I am so happy to say that so far 2017 has been a great book year. 2015 was an incredible book year, but 2016 was a little touch and go. I didn’t have the zest to read, and when I was reading, I wasn’t reading books that really did anything for me. Reading is such a release for me so I was determined to make 2017 a better reading year. So far, so good.
One of the things that has really helped me get off to a good start reading wise this year is being more selective about the books I read. I know what I tend to like book wise so why force myself to read something if there is a really high chance it won’t be my style? I’m not saying branching out and experimenting with different things isn’t a good thing to do every now and then, but if you know what you like, go with it!
Another thing that has really helped me has been taking recommendations from people who have the same reading style as me. I almost always agree with Di’s reading recommendations. So I know when she loves a book, there’s a good chance I’ll enjoy it. Another person who I have a really similar reading style to is Sarah from Sarah’s Book Shelves. Sarah spoke so highly of The Mothers all last year so I knew I needed to give it a shot.
This book was impressive to me for a few different reasons. First let me give you some background. The Mothers was one of the most hyped books of 2016 AND it was the debut novel of author Brit Bennet (who mind you, is only 25 years old).
Back in 2015, I read an incredible book called Did You Ever Have a Family. The Mothers was the first book to really remind me of Did You Ever Have a Family. While the storyline of these two books is completely different, they each gave me similar emotions as I read them. These are a few of the key elements that made The Mothers a hit for me.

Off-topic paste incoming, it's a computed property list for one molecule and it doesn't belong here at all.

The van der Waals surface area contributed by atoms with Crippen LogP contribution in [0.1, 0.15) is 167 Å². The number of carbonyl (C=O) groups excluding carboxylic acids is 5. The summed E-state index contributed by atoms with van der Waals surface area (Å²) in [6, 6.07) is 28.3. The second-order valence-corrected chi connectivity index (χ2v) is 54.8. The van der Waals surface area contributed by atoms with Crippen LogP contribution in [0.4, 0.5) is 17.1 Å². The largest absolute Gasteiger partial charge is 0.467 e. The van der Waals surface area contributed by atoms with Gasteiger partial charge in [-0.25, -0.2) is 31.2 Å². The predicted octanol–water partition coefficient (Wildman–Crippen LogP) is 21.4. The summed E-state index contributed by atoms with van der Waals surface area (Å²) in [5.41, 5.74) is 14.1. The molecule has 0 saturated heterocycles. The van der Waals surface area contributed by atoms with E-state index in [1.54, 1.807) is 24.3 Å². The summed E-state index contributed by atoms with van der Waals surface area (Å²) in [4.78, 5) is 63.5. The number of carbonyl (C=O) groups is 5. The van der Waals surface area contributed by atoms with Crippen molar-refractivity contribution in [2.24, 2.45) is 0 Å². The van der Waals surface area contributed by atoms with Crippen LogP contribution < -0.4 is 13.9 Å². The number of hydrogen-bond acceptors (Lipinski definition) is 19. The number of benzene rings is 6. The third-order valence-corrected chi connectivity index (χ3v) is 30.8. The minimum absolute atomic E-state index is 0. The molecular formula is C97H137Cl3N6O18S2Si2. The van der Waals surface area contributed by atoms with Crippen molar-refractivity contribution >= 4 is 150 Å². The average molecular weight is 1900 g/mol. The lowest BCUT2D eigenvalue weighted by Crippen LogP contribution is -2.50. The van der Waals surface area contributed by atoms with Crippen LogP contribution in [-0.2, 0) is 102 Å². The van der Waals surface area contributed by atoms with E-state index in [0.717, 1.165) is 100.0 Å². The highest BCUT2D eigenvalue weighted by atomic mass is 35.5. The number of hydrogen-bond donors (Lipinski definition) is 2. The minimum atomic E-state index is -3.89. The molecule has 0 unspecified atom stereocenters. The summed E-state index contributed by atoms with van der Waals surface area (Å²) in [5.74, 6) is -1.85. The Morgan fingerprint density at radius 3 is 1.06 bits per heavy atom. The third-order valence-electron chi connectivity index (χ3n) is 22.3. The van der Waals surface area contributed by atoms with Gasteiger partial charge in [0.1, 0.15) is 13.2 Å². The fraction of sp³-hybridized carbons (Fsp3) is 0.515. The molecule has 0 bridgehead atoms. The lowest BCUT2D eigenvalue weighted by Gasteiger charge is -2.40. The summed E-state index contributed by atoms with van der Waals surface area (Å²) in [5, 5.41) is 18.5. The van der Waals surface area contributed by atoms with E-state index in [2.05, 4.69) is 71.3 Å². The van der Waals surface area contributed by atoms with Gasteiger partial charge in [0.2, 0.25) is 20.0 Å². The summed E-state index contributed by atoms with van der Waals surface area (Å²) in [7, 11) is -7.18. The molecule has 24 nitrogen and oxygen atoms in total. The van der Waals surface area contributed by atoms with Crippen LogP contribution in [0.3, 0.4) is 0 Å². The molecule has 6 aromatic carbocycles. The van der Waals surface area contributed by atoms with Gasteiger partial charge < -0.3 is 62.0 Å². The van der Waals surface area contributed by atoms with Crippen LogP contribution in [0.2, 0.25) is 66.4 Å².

There were several times in this book when I re-read certain paragraphs or sentences simply because they were so beautifully written. Bennett writes almost lyrically at times. Not in a rhyme-y type of way, but just in a way that the sentence flows so incredibly well together.
3 Very Different but Likable Characters
Nadia, Luke, and Aubrey are the story’s 3 main characters. All of them have flaws and make mistakes, but I really felt for all of them. Normally there is one person I’m cheering for above all the rest, but I really was hoping things turned out for each of them.
Awesome Character Development
The more avid of a reader I become the more I realize good character development can really take a book from good to great. All 3 of the main characters are, of course, intertwined, but they all have their own unique story, personality, and perspective. I felt like I knew all of the characters equally and one didn’t overpower the other. Even some of the minor characters like Nadia’s Dad and Luke’s parents I was invested in.
Many Topics but No Single Overpowering Topic
This book dives into a lot of really serious topics — race, religion, death, family, community — this can make for a very heavy book, but no one topic overpowers any of the others. This is something that can be extremely hard to do, but Bennett does it wonderfully.
Being able to pin down what I want and look for in a book has been a huge part of me catching my reading groove early this year. The Mothers had everything I want and need in a book.